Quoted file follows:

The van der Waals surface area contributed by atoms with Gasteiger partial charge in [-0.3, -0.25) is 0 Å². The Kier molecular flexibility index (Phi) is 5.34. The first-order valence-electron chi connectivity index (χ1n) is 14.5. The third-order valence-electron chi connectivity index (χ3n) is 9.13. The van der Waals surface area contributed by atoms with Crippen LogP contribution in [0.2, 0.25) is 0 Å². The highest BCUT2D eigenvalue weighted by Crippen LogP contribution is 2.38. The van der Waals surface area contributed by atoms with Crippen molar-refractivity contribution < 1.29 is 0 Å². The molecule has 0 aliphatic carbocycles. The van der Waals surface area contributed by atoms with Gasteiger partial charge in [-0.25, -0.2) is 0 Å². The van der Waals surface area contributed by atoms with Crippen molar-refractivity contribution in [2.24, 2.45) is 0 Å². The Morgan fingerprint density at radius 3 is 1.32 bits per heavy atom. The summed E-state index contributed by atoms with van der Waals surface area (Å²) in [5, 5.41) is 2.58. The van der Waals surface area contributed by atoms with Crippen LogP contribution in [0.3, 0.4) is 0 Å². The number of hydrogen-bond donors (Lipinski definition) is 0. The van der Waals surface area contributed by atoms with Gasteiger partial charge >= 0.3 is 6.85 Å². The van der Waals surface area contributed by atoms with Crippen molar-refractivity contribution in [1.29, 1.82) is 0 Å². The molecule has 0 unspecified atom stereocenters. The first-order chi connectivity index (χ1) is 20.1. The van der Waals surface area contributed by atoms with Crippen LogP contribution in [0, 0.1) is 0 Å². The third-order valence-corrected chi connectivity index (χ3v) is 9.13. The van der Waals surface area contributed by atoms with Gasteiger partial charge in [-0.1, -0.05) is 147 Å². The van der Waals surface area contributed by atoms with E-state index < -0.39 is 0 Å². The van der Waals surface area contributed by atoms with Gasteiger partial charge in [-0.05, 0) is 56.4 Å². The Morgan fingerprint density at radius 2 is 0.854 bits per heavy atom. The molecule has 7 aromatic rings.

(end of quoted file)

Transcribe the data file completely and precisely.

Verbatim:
The van der Waals surface area contributed by atoms with Gasteiger partial charge in [-0.3, -0.25) is 0 Å². The Kier molecular flexibility index (Phi) is 5.34. The first-order valence-electron chi connectivity index (χ1n) is 14.5. The third-order valence-electron chi connectivity index (χ3n) is 9.13. The van der Waals surface area contributed by atoms with Crippen LogP contribution in [0.2, 0.25) is 0 Å². The highest BCUT2D eigenvalue weighted by Crippen LogP contribution is 2.38. The van der Waals surface area contributed by atoms with Crippen molar-refractivity contribution < 1.29 is 0 Å². The molecule has 0 aliphatic carbocycles. The van der Waals surface area contributed by atoms with Gasteiger partial charge in [-0.25, -0.2) is 0 Å². The van der Waals surface area contributed by atoms with Crippen molar-refractivity contribution in [2.24, 2.45) is 0 Å². The Morgan fingerprint density at radius 3 is 1.32 bits per heavy atom. The summed E-state index contributed by atoms with van der Waals surface area (Å²) in [5, 5.41) is 2.58. The van der Waals surface area contributed by atoms with Crippen LogP contribution in [0.3, 0.4) is 0 Å². The number of hydrogen-bond donors (Lipinski definition) is 0. The van der Waals surface area contributed by atoms with Gasteiger partial charge >= 0.3 is 6.85 Å². The van der Waals surface area contributed by atoms with Crippen molar-refractivity contribution in [1.29, 1.82) is 0 Å². The molecule has 0 unspecified atom stereocenters. The first-order chi connectivity index (χ1) is 20.1. The van der Waals surface area contributed by atoms with Crippen LogP contribution in [0, 0.1) is 0 Å². The third-order valence-corrected chi connectivity index (χ3v) is 9.13. The van der Waals surface area contributed by atoms with Gasteiger partial charge in [-0.1, -0.05) is 147 Å². The van der Waals surface area contributed by atoms with E-state index < -0.39 is 0 Å². The van der Waals surface area contributed by atoms with Gasteiger partial charge in [-0.05, 0) is 56.4 Å². The Morgan fingerprint density at radius 2 is 0.854 bits per heavy atom. The molecule has 7 aromatic rings.